NCPA - National Center for Policy Analysis

Detroit Living Wage Shows No Signs Of Life

December 8, 1999

Detroit's living wage ordinance -- which forces firms doing business with the city to pay workers well above the federally-mandated minimum wage -- has failed to raised the pay of its supposed beneficiaries. The problem is that the city isn't enforcing the law.

  • The law, passed a year ago, calls for an hourly wage of $8.35 an hour.
  • That compares with the federal minimum wage of $5.15 an hour.
  • However, the city's purchasing division, which works with contractors, has no full-time inspectors to monitor whether contractors are paying living wage salaries.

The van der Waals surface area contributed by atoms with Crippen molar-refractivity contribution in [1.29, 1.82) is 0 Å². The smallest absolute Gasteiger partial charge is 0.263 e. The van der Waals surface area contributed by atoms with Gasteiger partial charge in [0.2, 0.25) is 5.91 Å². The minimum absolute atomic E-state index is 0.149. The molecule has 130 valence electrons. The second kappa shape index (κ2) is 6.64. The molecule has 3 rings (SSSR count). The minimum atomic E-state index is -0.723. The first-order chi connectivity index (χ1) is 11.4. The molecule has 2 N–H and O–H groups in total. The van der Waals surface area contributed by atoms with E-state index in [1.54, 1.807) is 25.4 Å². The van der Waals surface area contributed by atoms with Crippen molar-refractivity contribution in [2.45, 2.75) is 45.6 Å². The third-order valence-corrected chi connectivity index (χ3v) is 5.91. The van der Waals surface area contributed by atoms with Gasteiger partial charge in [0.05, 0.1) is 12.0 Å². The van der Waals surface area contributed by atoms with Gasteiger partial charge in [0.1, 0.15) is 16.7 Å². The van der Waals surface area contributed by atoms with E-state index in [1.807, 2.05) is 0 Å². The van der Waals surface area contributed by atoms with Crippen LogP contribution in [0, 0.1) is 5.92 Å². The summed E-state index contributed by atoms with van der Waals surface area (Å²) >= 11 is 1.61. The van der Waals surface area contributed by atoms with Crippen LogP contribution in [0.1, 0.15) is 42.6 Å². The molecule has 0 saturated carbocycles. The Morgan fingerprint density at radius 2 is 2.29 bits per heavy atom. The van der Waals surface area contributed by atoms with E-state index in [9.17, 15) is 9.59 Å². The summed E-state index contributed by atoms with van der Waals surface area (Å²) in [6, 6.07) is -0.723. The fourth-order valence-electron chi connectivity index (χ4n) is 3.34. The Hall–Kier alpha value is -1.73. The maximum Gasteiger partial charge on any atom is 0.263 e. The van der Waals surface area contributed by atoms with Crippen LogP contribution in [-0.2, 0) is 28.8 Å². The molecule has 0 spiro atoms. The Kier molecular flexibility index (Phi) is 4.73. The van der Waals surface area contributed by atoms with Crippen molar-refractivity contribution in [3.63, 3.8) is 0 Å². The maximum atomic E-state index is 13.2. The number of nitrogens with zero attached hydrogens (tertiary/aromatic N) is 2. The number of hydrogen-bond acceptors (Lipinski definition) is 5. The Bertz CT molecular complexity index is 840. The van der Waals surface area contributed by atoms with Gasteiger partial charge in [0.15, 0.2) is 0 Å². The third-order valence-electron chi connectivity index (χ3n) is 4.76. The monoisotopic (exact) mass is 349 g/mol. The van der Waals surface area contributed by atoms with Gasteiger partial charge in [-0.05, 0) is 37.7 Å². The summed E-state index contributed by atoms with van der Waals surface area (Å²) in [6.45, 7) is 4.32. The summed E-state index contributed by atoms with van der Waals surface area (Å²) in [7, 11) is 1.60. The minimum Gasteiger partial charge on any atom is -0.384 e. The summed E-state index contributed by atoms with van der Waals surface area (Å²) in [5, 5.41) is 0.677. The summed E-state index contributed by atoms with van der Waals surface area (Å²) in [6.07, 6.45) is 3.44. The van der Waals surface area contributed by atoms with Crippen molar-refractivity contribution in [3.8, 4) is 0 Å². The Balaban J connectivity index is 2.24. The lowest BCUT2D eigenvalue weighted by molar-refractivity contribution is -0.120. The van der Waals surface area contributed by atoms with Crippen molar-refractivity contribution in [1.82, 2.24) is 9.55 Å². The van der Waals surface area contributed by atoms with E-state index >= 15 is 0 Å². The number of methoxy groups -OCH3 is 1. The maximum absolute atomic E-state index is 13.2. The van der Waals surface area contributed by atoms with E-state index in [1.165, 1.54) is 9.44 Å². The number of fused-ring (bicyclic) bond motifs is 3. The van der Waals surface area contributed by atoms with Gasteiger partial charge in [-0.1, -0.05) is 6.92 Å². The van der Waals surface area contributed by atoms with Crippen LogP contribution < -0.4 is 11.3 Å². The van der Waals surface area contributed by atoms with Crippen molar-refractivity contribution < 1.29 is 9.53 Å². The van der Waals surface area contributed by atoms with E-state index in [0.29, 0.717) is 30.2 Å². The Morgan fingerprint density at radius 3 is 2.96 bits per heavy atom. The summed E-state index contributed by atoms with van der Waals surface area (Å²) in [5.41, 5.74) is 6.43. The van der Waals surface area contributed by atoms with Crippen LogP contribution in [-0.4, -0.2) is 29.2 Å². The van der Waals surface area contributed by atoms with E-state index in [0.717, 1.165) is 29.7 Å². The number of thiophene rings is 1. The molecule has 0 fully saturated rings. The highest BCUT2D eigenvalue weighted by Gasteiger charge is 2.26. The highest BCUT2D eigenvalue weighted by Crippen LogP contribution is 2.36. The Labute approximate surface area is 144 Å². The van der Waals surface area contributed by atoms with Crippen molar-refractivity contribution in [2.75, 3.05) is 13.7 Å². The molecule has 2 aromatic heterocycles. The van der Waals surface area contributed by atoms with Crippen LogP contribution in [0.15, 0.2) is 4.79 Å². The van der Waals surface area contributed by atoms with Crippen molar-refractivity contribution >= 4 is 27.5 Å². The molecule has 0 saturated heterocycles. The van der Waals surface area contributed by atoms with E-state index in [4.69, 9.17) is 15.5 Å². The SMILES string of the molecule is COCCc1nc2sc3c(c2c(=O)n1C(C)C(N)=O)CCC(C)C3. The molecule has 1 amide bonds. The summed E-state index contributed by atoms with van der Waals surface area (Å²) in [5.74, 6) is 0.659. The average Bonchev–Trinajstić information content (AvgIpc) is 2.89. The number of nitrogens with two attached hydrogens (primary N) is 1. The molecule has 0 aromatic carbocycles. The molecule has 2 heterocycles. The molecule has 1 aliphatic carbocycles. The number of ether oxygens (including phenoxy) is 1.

• The union-backed measure was passed by 80 percent of Detroit voters in November 1998.

Critics say the law has only caused confusion for employers and workers, and want to see it repealed, as do some state lawmakers who believe pay rates should be implemented at the federal level. Three bills are pending in the state legislature to abolish or amend the law.

The ordinance has already had an impact on non-profit organizations. The Salvation Army, for instance, didn't renew its contract with the city because it would cost additional millions to pay the living wage.

Similar living-wage laws have been passed in 35 other cities, including Los Angeles, Chicago and Boston.

Source: Darren A. Nichols, "Living Wage Dead In Detroit," The Detroit News, December 2, 1999.


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